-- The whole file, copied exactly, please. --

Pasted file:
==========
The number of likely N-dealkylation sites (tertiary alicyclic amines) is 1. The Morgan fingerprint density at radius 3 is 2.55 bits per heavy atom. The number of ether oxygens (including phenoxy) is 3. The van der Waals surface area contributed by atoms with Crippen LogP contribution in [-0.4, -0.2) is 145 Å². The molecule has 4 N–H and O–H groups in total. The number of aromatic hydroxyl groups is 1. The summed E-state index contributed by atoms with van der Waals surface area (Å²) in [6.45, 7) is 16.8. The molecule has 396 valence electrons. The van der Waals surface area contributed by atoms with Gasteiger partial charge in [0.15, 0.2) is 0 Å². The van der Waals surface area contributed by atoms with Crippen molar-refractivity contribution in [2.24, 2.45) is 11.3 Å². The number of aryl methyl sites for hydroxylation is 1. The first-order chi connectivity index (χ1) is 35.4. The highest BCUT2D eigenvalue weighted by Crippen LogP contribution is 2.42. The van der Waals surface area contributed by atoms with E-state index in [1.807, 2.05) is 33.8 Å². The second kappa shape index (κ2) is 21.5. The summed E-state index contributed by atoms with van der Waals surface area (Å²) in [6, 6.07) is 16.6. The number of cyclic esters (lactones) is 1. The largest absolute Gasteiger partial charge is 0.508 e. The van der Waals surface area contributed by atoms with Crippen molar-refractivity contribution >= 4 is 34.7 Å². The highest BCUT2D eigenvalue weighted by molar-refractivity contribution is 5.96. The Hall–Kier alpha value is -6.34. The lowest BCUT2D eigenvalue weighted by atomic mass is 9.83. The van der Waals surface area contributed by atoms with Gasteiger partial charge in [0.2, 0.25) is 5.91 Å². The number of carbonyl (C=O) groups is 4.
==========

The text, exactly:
The number of likely N-dealkylation sites (tertiary alicyclic amines) is 1. The Morgan fingerprint density at radius 3 is 2.55 bits per heavy atom. The number of ether oxygens (including phenoxy) is 3. The van der Waals surface area contributed by atoms with Crippen LogP contribution in [-0.4, -0.2) is 145 Å². The molecule has 4 N–H and O–H groups in total. The number of aromatic hydroxyl groups is 1. The summed E-state index contributed by atoms with van der Waals surface area (Å²) in [6.45, 7) is 16.8. The molecule has 396 valence electrons. The van der Waals surface area contributed by atoms with Gasteiger partial charge in [0.15, 0.2) is 0 Å². The van der Waals surface area contributed by atoms with Crippen molar-refractivity contribution in [2.24, 2.45) is 11.3 Å². The number of aryl methyl sites for hydroxylation is 1. The first-order chi connectivity index (χ1) is 35.4. The highest BCUT2D eigenvalue weighted by Crippen LogP contribution is 2.42. The van der Waals surface area contributed by atoms with E-state index in [1.807, 2.05) is 33.8 Å². The second kappa shape index (κ2) is 21.5. The summed E-state index contributed by atoms with van der Waals surface area (Å²) in [6, 6.07) is 16.6. The number of cyclic esters (lactones) is 1. The largest absolute Gasteiger partial charge is 0.508 e. The van der Waals surface area contributed by atoms with Crippen molar-refractivity contribution >= 4 is 34.7 Å². The highest BCUT2D eigenvalue weighted by molar-refractivity contribution is 5.96. The Hall–Kier alpha value is -6.34. The lowest BCUT2D eigenvalue weighted by atomic mass is 9.83. The van der Waals surface area contributed by atoms with Gasteiger partial charge in [0.2, 0.25) is 5.91 Å². The number of carbonyl (C=O) groups is 4.